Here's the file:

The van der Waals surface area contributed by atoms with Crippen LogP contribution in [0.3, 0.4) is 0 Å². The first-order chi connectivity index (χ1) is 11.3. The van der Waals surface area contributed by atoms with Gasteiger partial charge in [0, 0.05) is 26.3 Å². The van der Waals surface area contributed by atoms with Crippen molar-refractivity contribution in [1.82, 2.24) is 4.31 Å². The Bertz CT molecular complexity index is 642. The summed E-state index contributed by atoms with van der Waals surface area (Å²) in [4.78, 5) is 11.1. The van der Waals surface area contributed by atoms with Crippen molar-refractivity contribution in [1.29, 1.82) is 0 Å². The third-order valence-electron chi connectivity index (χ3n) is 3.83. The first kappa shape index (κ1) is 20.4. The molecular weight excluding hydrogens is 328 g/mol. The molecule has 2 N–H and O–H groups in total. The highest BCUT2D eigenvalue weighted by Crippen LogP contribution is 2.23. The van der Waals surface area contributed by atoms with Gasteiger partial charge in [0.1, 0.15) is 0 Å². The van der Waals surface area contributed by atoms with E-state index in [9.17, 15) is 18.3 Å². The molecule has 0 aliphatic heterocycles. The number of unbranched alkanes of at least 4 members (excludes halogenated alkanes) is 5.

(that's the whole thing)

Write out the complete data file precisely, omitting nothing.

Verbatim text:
The van der Waals surface area contributed by atoms with Crippen LogP contribution in [0.3, 0.4) is 0 Å². The first-order chi connectivity index (χ1) is 11.3. The van der Waals surface area contributed by atoms with Gasteiger partial charge in [0, 0.05) is 26.3 Å². The van der Waals surface area contributed by atoms with Crippen molar-refractivity contribution in [1.82, 2.24) is 4.31 Å². The Bertz CT molecular complexity index is 642. The summed E-state index contributed by atoms with van der Waals surface area (Å²) in [4.78, 5) is 11.1. The van der Waals surface area contributed by atoms with Crippen molar-refractivity contribution in [1.29, 1.82) is 0 Å². The third-order valence-electron chi connectivity index (χ3n) is 3.83. The first kappa shape index (κ1) is 20.4. The molecular weight excluding hydrogens is 328 g/mol. The molecule has 2 N–H and O–H groups in total. The highest BCUT2D eigenvalue weighted by Crippen LogP contribution is 2.23. The van der Waals surface area contributed by atoms with Gasteiger partial charge in [0.1, 0.15) is 0 Å². The van der Waals surface area contributed by atoms with E-state index in [9.17, 15) is 18.3 Å². The molecule has 0 aliphatic heterocycles. The number of unbranched alkanes of at least 4 members (excludes halogenated alkanes) is 5.